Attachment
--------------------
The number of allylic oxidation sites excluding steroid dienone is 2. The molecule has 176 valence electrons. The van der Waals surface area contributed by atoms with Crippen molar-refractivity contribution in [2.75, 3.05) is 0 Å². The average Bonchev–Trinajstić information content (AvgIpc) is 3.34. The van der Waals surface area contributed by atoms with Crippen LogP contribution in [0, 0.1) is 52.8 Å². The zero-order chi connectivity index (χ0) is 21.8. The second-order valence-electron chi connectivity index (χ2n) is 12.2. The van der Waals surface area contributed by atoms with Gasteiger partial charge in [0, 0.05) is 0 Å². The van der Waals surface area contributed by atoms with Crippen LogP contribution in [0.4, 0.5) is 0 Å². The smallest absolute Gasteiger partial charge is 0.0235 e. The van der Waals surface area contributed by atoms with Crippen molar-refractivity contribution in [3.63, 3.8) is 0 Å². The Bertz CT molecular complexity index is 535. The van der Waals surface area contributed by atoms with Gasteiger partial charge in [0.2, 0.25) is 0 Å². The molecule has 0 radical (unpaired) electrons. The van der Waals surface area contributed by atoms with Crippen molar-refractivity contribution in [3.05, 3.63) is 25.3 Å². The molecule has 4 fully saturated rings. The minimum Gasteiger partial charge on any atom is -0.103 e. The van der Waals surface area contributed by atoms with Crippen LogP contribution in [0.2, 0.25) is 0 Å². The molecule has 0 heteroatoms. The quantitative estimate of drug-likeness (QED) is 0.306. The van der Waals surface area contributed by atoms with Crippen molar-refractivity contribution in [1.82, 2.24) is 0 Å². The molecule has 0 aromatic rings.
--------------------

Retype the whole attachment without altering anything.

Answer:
The number of allylic oxidation sites excluding steroid dienone is 2. The molecule has 176 valence electrons. The van der Waals surface area contributed by atoms with Crippen molar-refractivity contribution in [2.75, 3.05) is 0 Å². The average Bonchev–Trinajstić information content (AvgIpc) is 3.34. The van der Waals surface area contributed by atoms with Crippen LogP contribution in [0, 0.1) is 52.8 Å². The zero-order chi connectivity index (χ0) is 21.8. The second-order valence-electron chi connectivity index (χ2n) is 12.2. The van der Waals surface area contributed by atoms with Gasteiger partial charge in [0, 0.05) is 0 Å². The van der Waals surface area contributed by atoms with Crippen LogP contribution in [0.4, 0.5) is 0 Å². The smallest absolute Gasteiger partial charge is 0.0235 e. The van der Waals surface area contributed by atoms with Crippen molar-refractivity contribution in [3.63, 3.8) is 0 Å². The Bertz CT molecular complexity index is 535. The van der Waals surface area contributed by atoms with Gasteiger partial charge in [0.2, 0.25) is 0 Å². The molecule has 0 radical (unpaired) electrons. The van der Waals surface area contributed by atoms with Crippen molar-refractivity contribution in [3.05, 3.63) is 25.3 Å². The molecule has 4 fully saturated rings. The minimum Gasteiger partial charge on any atom is -0.103 e. The van der Waals surface area contributed by atoms with Crippen LogP contribution in [0.2, 0.25) is 0 Å². The molecule has 0 heteroatoms. The quantitative estimate of drug-likeness (QED) is 0.306. The van der Waals surface area contributed by atoms with Crippen molar-refractivity contribution in [1.82, 2.24) is 0 Å². The molecule has 0 aromatic rings.